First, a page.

People who want to retire so they can sit under a coconut tree watching the grass grow are baffling to leadership expert John C. Maxwell. “We were created for meaningful work, and one of life’s greatest pleasures is the satisfaction of a job well done.”
And still, there are millions of people who don’t like their jobs. There are more than 600,000 ways to make a living in this country, yet job satisfaction surveys tell us that more than 50 percent of the working population claim to dislike their jobs. Something’s wrong with this picture.
Maxwell discovered that loving the job you have, or finding a job you can love, is dependent on three things—the ABCs of loving your job:
Associates: Work with people you enjoy.
It has been my privilege to work alongside many wonderful people for years. For me, going to work is like going to a party—all my best friends will be there!
I realize that not everyone is surrounded with my kind of staff. The good news is you can develop one. When I talk to leaders about hiring people, I advise them to hire first for affinity, second for character, third for specific skills. If you bring on someone you like whom you can trust, you can teach him or her whatever skills they need for the job.
Regarding your existing staff, don’t forget that people skills can be learned as well. If you are willing to make the investment, you can cultivate the right kind of people skills in them, helping them become the kind of people who everyone wants to be around.
Belief: Trust that your work is worthwhile and making a vital difference.
Legendary Indy 500 racecar driver Andy Granatelli once said, “When you are making a success of something, it’s not work. It’s a way of life. You enjoy yourself because you are making your contribution to the world.”
Bob Buford has written that many people spend the first half of their career pursuing success. When success alone is found to be lacking, they give the second half to the pursuit of significance, which is far more satisfying.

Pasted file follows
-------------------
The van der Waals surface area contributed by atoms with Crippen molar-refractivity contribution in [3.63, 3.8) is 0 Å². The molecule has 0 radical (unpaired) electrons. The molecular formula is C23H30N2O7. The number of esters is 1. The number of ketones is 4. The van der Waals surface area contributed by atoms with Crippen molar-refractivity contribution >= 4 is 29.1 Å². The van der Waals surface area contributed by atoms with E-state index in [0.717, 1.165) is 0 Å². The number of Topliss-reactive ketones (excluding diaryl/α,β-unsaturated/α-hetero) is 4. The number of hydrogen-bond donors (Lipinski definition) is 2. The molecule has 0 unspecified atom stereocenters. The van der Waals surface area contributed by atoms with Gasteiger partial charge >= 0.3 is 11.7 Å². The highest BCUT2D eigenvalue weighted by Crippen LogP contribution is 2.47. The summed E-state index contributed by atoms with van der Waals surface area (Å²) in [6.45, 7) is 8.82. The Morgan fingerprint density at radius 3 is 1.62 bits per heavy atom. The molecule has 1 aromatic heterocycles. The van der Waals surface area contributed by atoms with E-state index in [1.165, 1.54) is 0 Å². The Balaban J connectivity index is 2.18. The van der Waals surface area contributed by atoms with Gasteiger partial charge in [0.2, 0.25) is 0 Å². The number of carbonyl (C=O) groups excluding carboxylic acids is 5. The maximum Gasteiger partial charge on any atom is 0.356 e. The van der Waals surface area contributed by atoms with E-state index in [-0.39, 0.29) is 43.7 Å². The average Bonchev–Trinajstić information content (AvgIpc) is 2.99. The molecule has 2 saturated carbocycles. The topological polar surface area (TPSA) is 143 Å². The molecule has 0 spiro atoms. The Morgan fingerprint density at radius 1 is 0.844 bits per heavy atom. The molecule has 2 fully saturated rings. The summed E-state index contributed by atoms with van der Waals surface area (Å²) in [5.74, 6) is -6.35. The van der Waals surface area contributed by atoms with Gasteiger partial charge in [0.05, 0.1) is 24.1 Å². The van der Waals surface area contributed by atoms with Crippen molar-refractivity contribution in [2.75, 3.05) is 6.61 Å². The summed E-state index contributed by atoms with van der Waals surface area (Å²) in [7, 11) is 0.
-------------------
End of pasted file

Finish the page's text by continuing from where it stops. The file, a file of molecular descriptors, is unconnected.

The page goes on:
If your job is not making a difference in this world, by all means, get out there and find something else. But in many situations, you’ll find a sense of making a difference through your work if you simply look for it.
Challenge: Find a job big enough to keep you growing for the rest of your life.
Like too small of shoes pinch the feet, too small of a job pinches a leader’s spirit. Cole Porter used to sing, “I want to ride to the ridge where the West commences. I can’t look at hobbles and I can’t stand fences. Don’t fence me in.”
If the job you have now offers no opportunity to grow, decide to grow anyway. Invest in your own personal development, sharpening leadership skills, interpersonal skills and technical skills. What you’ll discover is that your organization will find a place for a person who has made a priority out of growth. And if they don’t, the competition will!
And keep this in mind when you consider your top performers. Are you providing room for your top performers to grow? If you don’t, someone else will.
So remember, finding joy in your work, or evaluating a lack of joy, can be found by considering the ABCs: associates, beliefs and challenges.
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